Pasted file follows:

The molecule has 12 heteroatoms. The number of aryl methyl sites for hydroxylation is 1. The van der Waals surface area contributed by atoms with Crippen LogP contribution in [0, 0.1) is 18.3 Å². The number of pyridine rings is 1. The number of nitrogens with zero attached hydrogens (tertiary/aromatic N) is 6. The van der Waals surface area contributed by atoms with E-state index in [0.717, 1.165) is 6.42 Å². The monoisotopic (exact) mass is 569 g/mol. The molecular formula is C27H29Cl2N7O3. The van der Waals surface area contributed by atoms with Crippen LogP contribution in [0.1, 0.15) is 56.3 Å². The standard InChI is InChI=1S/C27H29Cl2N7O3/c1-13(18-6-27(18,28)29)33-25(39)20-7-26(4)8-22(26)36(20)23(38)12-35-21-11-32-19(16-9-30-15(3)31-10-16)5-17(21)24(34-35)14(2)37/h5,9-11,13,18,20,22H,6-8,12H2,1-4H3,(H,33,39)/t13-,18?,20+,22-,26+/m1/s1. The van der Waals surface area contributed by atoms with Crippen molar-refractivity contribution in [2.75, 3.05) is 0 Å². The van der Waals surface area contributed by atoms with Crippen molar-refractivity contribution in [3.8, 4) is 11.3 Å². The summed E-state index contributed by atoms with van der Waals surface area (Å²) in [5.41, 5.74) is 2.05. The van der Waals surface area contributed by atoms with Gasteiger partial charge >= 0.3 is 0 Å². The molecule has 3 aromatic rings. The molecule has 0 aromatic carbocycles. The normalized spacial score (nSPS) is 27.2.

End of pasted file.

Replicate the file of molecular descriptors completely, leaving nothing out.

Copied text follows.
The molecule has 12 heteroatoms. The number of aryl methyl sites for hydroxylation is 1. The van der Waals surface area contributed by atoms with Crippen LogP contribution in [0, 0.1) is 18.3 Å². The number of pyridine rings is 1. The number of nitrogens with zero attached hydrogens (tertiary/aromatic N) is 6. The van der Waals surface area contributed by atoms with E-state index in [0.717, 1.165) is 6.42 Å². The monoisotopic (exact) mass is 569 g/mol. The molecular formula is C27H29Cl2N7O3. The van der Waals surface area contributed by atoms with Crippen LogP contribution in [0.1, 0.15) is 56.3 Å². The standard InChI is InChI=1S/C27H29Cl2N7O3/c1-13(18-6-27(18,28)29)33-25(39)20-7-26(4)8-22(26)36(20)23(38)12-35-21-11-32-19(16-9-30-15(3)31-10-16)5-17(21)24(34-35)14(2)37/h5,9-11,13,18,20,22H,6-8,12H2,1-4H3,(H,33,39)/t13-,18?,20+,22-,26+/m1/s1. The van der Waals surface area contributed by atoms with Crippen molar-refractivity contribution in [2.75, 3.05) is 0 Å². The van der Waals surface area contributed by atoms with Crippen molar-refractivity contribution in [3.8, 4) is 11.3 Å². The summed E-state index contributed by atoms with van der Waals surface area (Å²) in [5.41, 5.74) is 2.05. The van der Waals surface area contributed by atoms with Gasteiger partial charge >= 0.3 is 0 Å². The molecule has 3 aromatic rings. The molecule has 0 aromatic carbocycles. The normalized spacial score (nSPS) is 27.2.